All that you have said may be true, say some; Anarchy may be a perfect form of social life; but we have no desire to take a leap in the dark. Therefore, tell us how your society will be organised. Then follows a long string of questions, which would be very interesting if it were our business to study the problems that might arise in an emancipated society, but of which it is useless and absurd to imagine that we could now offer a definite solution. According to what method will children be taught? How will production and distribution be organised? Will there still be large cities? or will people spread equally over all the surface of the earth? Will all the inhabitants of Siberia winter at Nice? Will every one dine on partridges and drink champagne? Who will be the miners and sailors? Who will clear the drains? Will the sick be nursed at home or in hospitals? Who will arrange the railway time-table? What will happen if the engine-driver falls ill while the train is on its way? And so on, without end, as though we could prophesy all the knowledge and experience of the future time, or could, in the name of Anarchy, prescribe for the coming man what time he should go to bed, and on what days he should cut his nails!

Indeed if our readers expect from us an answer to these questions, or even to those among them really serious and important, which can be anything more than our own private opinion at this present hour, we must have succeeded badly in our endeavour to explain what Anarchy is. We are no more prophets than other men, and should we pretend to give an official solution to all the problems that will arise in the life of the future society, we should have indeed a curious idea of the abolition of government. We should then be describing a government, dictating, like the clergy, a universal code for the present and all future time. (Malatesta 2014, 139-40)

Anarchists can instead only indicate a method through which society would be organised and decisions would be made. For Malatesta the method of anarchism is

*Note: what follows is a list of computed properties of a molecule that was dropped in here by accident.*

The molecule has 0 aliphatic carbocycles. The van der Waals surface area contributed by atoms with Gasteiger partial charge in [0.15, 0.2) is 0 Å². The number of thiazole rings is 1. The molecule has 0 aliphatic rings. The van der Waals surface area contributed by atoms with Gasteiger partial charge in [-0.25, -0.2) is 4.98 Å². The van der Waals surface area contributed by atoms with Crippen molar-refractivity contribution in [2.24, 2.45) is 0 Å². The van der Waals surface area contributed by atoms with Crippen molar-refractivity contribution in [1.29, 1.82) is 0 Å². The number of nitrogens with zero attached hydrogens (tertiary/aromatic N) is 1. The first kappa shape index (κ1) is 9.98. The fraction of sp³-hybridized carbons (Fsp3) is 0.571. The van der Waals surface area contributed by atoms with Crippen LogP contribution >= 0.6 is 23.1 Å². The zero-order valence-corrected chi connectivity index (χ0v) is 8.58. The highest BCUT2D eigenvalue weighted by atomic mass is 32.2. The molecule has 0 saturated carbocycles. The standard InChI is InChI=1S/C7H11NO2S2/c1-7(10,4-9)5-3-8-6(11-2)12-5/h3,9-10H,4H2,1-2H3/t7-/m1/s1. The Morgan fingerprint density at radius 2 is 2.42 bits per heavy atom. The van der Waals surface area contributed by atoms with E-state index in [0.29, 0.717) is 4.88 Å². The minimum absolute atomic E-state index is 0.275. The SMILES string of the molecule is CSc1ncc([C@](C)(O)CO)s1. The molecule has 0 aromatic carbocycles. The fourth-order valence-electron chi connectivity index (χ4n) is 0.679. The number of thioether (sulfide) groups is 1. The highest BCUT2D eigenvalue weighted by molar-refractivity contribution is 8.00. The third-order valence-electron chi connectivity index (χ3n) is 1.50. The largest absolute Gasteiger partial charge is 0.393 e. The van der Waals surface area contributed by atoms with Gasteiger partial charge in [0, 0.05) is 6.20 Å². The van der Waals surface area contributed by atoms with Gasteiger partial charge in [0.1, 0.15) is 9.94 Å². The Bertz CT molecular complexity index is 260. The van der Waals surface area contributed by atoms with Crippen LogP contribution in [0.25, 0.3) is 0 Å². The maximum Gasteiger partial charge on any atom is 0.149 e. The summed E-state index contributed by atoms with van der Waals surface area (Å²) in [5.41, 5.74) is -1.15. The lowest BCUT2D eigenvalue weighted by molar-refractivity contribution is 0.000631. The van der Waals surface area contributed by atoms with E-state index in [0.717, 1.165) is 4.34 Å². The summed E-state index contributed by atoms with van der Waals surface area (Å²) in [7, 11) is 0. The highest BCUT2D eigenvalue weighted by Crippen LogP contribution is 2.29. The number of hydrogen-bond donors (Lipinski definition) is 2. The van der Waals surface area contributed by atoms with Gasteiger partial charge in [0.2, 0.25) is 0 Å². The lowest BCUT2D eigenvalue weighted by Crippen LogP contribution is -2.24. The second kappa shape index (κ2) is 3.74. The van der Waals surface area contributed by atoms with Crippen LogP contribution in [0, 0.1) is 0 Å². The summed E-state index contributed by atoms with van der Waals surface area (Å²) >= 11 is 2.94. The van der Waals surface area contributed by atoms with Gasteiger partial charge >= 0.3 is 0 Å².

the free initiative of all and free agreement, when, after the revolutionary abolition of private property, every one will have equal power to dispose of social wealth. This method, not admitting the reestablishment of private property, must lead, by means of free association, to the complete triumph of the principles of solidarity.

Thus we see that all the problems put forward to combat the Anarchistic idea are on the contrary arguments in favor of Anarchy; because it alone indicates the way in which, by experience, those solutions which correspond to the dicta of science, and to the needs and wishes of all, can best be found.

How will children be educated? We do not know. What then? The parents, teachers and all, who are interested in the progress of the rising generation, will meet, discuss, agree and differ, and then divide according to their various opinions, putting into practice the methods which they respectively hold to be best. That method which, when tried, produces the best results will triumph in the end. And so for all the problems that may arise. (ibid, 142)

What Malatesta said was true in the 19th century and I think its only become more true in the 21st century. Society is larger and more complex than it used to be. I can’t create a detailed blueprint for how an anarchist society would function but I don’t need to. Anarchism isn’t about me telling you exactly how you will live in my ideal society. Its you and everyone else deciding for yourselves how you shall live through a decentralised system of self-management, rather than doing what a tiny minority of rulers, like bosses or politicians, tell you to do. I don’t have all the answers but collectively we can pool our shared knowledge, skills and experiences to solve the problems which we will have to overcome in an anarchist society. We won’t always make the best or the right decisions but it doesn’t have to be perfect, only better than what we currently have – which is an oligarchy that is currently driving all 7 billion of us towards total environmental collapse in order to make short term profits.


Malatesta, Errico. 2014. The Method of Freedom: An Errico Malatesta Reader. Edited by Davide Turcato. Oakland, CA: AK Press.